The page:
Most of the questions regarding the Security Servers are specific to each Security Server used. However, a few questions relate to the use of Security Servers in general. These FAQs cover such issues.
If you're familiar with FireWall-1 4.1 and earlier versions, you know that whenever the Security Servers were used, all connections through them appeared to come from the firewall. Some administrators designed their networks around this feature. In FireWall-1 NG, the firewall no longer appears to originate these connections, so designs that rely on packets originating from the firewall no longer hold true. To get the old behavior back, do one of two things:
Create NAT rules hiding the communications behind the firewall's IP address. (NAT is discussed in Chapter 10.)
Change a few parameters by using dbedit or by manually editing objects_5_0.C. (See FAQ 4.2 for details.) The parameters in question are in the firewall object properties: http_transparent_server_connection, ftp_transparent_server_connection, rlogin_transparent_server_connection, and telnet_transparent_server_connection. An example of how to edit these settings is shown below. Note that craig is the name of my firewall object.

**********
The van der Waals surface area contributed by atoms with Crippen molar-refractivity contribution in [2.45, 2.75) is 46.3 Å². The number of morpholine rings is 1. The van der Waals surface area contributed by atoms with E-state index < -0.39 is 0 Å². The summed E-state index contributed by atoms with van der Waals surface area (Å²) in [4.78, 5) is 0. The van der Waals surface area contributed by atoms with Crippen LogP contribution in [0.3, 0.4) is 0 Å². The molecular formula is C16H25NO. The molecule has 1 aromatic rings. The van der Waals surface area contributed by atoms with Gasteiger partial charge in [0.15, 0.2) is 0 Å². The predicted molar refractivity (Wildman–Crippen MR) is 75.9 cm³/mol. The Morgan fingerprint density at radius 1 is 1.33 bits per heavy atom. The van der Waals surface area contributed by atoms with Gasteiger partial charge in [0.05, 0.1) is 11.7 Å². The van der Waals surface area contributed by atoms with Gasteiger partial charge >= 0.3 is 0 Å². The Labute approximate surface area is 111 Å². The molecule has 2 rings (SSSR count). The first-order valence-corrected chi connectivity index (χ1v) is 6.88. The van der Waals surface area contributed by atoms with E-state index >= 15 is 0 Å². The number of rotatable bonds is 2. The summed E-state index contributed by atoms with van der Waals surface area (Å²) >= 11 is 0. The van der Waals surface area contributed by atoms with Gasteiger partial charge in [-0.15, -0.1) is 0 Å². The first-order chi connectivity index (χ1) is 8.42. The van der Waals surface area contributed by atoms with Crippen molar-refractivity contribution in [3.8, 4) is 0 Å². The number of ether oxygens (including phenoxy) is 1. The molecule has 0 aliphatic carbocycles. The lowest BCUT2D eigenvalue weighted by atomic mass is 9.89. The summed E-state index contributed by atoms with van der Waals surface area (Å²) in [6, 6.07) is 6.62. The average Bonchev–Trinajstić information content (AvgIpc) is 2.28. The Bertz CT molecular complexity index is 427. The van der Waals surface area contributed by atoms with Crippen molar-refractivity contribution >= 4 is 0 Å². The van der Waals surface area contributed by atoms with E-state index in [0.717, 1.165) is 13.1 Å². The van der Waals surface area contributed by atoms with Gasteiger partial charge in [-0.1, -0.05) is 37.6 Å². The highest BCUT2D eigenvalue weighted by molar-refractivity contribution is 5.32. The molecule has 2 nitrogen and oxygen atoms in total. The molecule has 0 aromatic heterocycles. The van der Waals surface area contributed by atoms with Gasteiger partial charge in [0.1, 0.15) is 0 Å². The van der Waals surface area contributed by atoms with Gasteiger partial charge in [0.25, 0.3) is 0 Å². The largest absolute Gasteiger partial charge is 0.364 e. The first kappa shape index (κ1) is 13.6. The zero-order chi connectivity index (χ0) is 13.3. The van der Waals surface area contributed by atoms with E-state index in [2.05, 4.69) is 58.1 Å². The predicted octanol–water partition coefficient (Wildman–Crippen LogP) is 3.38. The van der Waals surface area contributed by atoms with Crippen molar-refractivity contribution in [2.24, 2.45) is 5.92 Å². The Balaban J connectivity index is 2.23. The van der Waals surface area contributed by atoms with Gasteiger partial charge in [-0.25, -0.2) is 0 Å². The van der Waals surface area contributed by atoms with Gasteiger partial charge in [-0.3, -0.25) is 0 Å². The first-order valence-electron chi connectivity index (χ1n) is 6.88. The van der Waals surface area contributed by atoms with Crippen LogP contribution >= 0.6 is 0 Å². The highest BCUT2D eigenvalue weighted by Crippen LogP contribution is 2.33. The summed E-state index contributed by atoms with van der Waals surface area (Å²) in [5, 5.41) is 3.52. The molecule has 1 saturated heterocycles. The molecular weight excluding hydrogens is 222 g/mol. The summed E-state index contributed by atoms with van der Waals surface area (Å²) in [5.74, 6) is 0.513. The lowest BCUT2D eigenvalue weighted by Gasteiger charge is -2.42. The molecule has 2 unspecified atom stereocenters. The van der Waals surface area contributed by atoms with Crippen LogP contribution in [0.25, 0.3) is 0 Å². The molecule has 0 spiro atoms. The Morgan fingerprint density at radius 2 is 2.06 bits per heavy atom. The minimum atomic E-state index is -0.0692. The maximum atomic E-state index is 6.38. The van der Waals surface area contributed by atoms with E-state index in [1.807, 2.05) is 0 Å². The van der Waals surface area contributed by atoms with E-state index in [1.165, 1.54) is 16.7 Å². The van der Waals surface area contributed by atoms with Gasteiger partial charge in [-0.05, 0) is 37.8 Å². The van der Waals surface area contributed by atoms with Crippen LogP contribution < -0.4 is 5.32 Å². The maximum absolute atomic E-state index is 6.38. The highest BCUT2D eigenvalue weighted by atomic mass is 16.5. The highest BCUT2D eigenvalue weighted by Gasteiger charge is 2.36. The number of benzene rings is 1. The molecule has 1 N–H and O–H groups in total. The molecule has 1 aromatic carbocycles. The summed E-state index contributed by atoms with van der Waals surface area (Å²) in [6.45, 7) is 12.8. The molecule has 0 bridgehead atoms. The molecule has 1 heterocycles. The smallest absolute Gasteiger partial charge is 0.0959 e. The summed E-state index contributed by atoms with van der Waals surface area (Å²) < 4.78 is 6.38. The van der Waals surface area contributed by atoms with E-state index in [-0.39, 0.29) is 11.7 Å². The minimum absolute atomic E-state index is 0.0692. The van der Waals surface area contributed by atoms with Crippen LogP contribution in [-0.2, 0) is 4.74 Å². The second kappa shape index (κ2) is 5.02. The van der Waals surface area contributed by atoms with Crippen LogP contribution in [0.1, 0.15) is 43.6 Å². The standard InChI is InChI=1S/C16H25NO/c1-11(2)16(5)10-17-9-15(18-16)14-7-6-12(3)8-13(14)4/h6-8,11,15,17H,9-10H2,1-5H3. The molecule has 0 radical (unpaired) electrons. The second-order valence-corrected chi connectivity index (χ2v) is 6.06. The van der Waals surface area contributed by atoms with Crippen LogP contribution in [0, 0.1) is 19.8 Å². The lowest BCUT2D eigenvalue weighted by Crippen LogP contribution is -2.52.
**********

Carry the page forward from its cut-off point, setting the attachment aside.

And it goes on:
dbedit> modify network_objects craig firewall_settings:http_transparent_server_connection false dbedit> update network_objects craig
The notable exception to all of this is the SMTP Security Server, which still functions as it did in FireWall-1 4.1 and earlier.
In this situation, a prior rule using the Security Servers needed evaluation by the Security Server in order to determine whether or not the rule applied. Refer to Figure 9.11 earlier in this chapter for an example.
If the connection originates from the internal network and requires HTTP, the Security Server becomes involved because it must determine whether or not the URL meets the criteria specified in the resource. If it does, the connection is rejected. If not, the HTTP is allowed by the second rule. However, because the packet required evaluation by the HTTP Security Server to determine that it did not meet the previous rule's criteria, the HTTP Security Server processes the connection even though the second rule does not explicitly use a resource.
If you want to ensure that the Security Server is not used in a particular case, you need to place a rule above any other rules that avoids using the Security Servers (i.e., no resources or User Authentication).
For HTTP and FTP, yes. Simply use an action of User Authentication where it is appropriate.
No, you cannot. The Security Servers are required for Content Security anyway, so it makes no sense to use the Session Authentication in conjunction with Content Security. You can certainly use Session Authentication for other services, just not the ones where Content Security is required.